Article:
Not all stories have happy ending. This applies to some relationships and marriages. Others might have prepared through a pre-nuptial agreement but what if you haven’t? All, if not most, end up having the actual separation process longer because of the need to properly divide properties. Gladly, there are several laws and proceedings to date which could help make things easier and the separation better.
Maryland law requires a division that is equitable, meaning that it’s fair but not necessarily equal.
Marital Property and Separate Property
The first step in the division process is deciding whether property is marital or separate. Spouses who entered into a prenuptial agreement before marriage may have specified that certain property is marital or separate. If there is no agreement, then marital property includes all of the assets and debts the couple acquires during marriage. Property is separate if a spouse owned it before marriage or acquired it during marriage by gift or inheritance. Separate property also includes any property that one spouse can directly trace back to property that began as separate property. Real property held by the couple as “tenants by the entirety” is always marital property unless the couple has a valid agreement stating otherwise.
Marital and separate property can be mixed together—sometimes called “commingling.” For example, both spouses may pay the mortgage on a house that one spouse owned separately before the marriage, or one spouse may deposit separate funds into a joint bank account. Separate funds commingled in joint accounts will remain separate property only if the owner is able to trace the separate funds through financial records. If marital funds are used to pay the mortgage or expenses on a separately owned home, or another separately owned asset that has appreciated in value, a court will apply the “source of funds” rule, which requires determining the value of the separate and marital property in proportion to the contributions. These situations can be very complicated and you’re likely to need an attorney to help you figure out the separate/joint allocation. If spouses aren’t able to decide what belongs to whom, a judge will have to decide how to apportion the separate and marital interests.
After determining which property is marital property, the couple, or the court, will generally assign a monetary value to each item. Couples who need help determining values can hire professional appraisers. Some financial assets, such as retirement accounts, can be very difficult to evaluate and may require the assistance of a financial professional, such as a C.P.A. or an actuary.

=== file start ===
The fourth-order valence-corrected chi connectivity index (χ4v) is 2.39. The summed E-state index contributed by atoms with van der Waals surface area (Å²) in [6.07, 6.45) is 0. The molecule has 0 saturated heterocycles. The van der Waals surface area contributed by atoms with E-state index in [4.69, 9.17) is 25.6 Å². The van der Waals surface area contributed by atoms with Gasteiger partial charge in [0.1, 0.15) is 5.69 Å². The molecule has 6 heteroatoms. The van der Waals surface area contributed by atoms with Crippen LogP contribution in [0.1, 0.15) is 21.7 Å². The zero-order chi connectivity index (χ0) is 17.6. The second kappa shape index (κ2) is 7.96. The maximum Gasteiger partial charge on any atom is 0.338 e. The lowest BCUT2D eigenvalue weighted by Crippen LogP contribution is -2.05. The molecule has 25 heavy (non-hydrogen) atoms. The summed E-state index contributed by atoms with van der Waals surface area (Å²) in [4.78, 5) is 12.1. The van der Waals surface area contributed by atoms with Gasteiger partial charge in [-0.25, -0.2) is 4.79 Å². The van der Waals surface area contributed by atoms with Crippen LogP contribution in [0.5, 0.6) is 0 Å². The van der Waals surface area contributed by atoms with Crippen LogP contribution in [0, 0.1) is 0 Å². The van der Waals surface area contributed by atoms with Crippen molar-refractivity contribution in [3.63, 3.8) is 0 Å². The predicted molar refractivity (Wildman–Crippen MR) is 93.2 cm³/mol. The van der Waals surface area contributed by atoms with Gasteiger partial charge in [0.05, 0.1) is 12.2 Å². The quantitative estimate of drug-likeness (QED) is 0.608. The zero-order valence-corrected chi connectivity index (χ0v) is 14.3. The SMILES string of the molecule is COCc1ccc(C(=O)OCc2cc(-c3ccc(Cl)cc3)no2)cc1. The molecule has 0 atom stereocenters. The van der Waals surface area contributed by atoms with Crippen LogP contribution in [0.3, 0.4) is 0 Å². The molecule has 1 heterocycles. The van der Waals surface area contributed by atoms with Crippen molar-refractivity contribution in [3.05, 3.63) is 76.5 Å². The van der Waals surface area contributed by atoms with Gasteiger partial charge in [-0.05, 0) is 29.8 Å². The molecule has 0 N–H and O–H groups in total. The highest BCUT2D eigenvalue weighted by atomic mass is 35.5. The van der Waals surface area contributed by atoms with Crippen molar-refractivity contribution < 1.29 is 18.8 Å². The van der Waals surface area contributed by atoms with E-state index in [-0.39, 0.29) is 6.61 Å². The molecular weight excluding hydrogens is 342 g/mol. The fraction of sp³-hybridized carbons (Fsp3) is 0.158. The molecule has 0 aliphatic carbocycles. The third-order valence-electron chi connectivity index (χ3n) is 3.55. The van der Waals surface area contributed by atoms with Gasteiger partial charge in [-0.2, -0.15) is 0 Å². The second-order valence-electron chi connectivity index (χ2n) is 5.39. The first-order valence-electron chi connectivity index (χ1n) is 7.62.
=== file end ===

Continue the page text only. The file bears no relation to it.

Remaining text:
Dividing the Property
Spouses can divide assets by assigning certain items to each spouse, possibly with an equalizing payment if one spouse gets substantially more than the other so that the division isn’t equitable, or by selling property and dividing the proceeds. They can also agree to continue to own property together. While this isn’t a very attractive option for most people, as it requires an ongoing financial relationship, some couples agree to keep the family home until children are out of school. Couples who end up in court could find themselves in a similar situation. Maryland law provides that a court may award one spouse the temporary exclusive use not only of a family home, but also certain items of “family use personal property,” such as a vehicle or home furnishings, for up to three years, or until the spouse with exclusive possession remarries. Read full here.
In Maryland, marital property isn’t always divided right down the middle. Because Maryland is an equitable distribution state, the divorce court will divide property fairly between the spouses, but not always equally. This article answers some common questions about property division in Maryland.
While there could be several answers to one question depending on the actual situation, the website, though, answered some basic questions, like:
What is marital property?
Marital property is property that belongs to the marriage — to both spouses — rather than to one spouse or the other as separate property.
What happens if one spouse wastes marital property?
Dissipation (the legal term for waste) happens when one spouse uses marital property for his or her own benefit for a reason unrelated to the marriage at a time when the marriage is undergoing an irreconcilable breakdown.
What happens to non-marital property in a divorce?
Nothing, usually. The spouse who owns the non marital property keeps it. However, in considering a monetary award, and in deciding on alimony, a Maryland court must consider all of the financial circumstances and resources of each of the parties, which includes any non-marital property. More information here.
Divorce and separation are often laborious. While others refer it to a “nasty” one but when the feeling is mutual then it could be the best solution and avoid prolonging the agony. Wanting to move on and sell your couple house instead? Dependable Homebuyers can help you!